Driving multiple LEDs with the Arudino and External Battery Pack

Hey guys,

Just a quick warning: This will seem like a very basic question but I am really having a hard time understanding how to remedy it. I have 14 LEDs that have the following specs:

Ultraviolet LEDs 5mm High Brightness FW Current: 20mA FQ Supply: 3.3V (typical), 4.0V (max)

I want each LED to be controllable by a pin on the Arduino (so they can do a chasing light pattern that gets faster and faster). This also needs to be portable, so I need to power the Arduino with a battery pack. Now, the basic question:

How much power will I need for this project? (Volts?) I know this is a super basic question but I am having trouble understanding. I know I need to do my basic electronics homework, but this is a rushed project. I promise I will study afterwards. Thank you in advance.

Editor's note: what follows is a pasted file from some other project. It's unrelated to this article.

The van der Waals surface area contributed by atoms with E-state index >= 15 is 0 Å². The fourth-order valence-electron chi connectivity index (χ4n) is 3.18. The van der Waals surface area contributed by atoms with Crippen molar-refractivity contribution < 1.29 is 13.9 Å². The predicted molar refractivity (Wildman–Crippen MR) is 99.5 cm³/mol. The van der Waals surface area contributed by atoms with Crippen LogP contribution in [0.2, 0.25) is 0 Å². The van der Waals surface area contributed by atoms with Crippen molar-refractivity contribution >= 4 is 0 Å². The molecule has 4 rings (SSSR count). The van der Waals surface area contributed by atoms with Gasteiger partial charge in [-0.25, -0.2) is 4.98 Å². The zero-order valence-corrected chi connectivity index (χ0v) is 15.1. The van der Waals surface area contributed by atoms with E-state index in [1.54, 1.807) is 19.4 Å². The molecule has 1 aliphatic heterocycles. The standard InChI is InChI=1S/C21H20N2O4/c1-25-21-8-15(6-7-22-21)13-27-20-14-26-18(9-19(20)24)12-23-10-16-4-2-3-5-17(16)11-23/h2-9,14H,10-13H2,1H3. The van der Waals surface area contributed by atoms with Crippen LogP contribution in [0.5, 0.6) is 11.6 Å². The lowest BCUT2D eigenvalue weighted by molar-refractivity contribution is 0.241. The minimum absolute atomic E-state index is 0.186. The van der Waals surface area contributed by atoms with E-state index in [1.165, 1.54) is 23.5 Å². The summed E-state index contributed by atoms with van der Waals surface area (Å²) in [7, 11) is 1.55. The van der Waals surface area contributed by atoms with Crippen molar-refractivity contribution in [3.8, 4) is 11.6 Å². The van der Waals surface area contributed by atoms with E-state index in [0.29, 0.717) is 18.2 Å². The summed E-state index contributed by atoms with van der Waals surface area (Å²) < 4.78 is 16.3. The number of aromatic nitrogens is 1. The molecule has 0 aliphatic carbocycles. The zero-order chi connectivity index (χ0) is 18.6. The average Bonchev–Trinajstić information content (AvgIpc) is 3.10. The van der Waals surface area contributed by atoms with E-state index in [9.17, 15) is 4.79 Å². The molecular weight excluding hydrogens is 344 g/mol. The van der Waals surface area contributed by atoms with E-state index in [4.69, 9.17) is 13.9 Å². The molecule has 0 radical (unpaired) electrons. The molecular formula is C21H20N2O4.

You will need to add up the current for the following: 1. the number of LEDs that will be on at the same time (say 3 for this example) 2. what the Arduino needs (no idea, but guess at 30mA) 3. Any other devices that will be running (seems none)

So (3*20)+30 = 90mA. You power supply must be able to supply 100mA.

You will need resistors to drop the voltage 'across' the LED to 3.3V. So if your Arduino is running at 5V, you need to drop 1.7V for the LED to see the right voltage across its terminals. Using Ohms law V=IR or R= V/I =1.7V/20mA = 85 Ohm. Pick something bigger like 120 and you will should be fine.


Perfect response. Thank you so much for making it so clear and understandable. Really appreciate it!

Fennel Rye

I have a few more questions: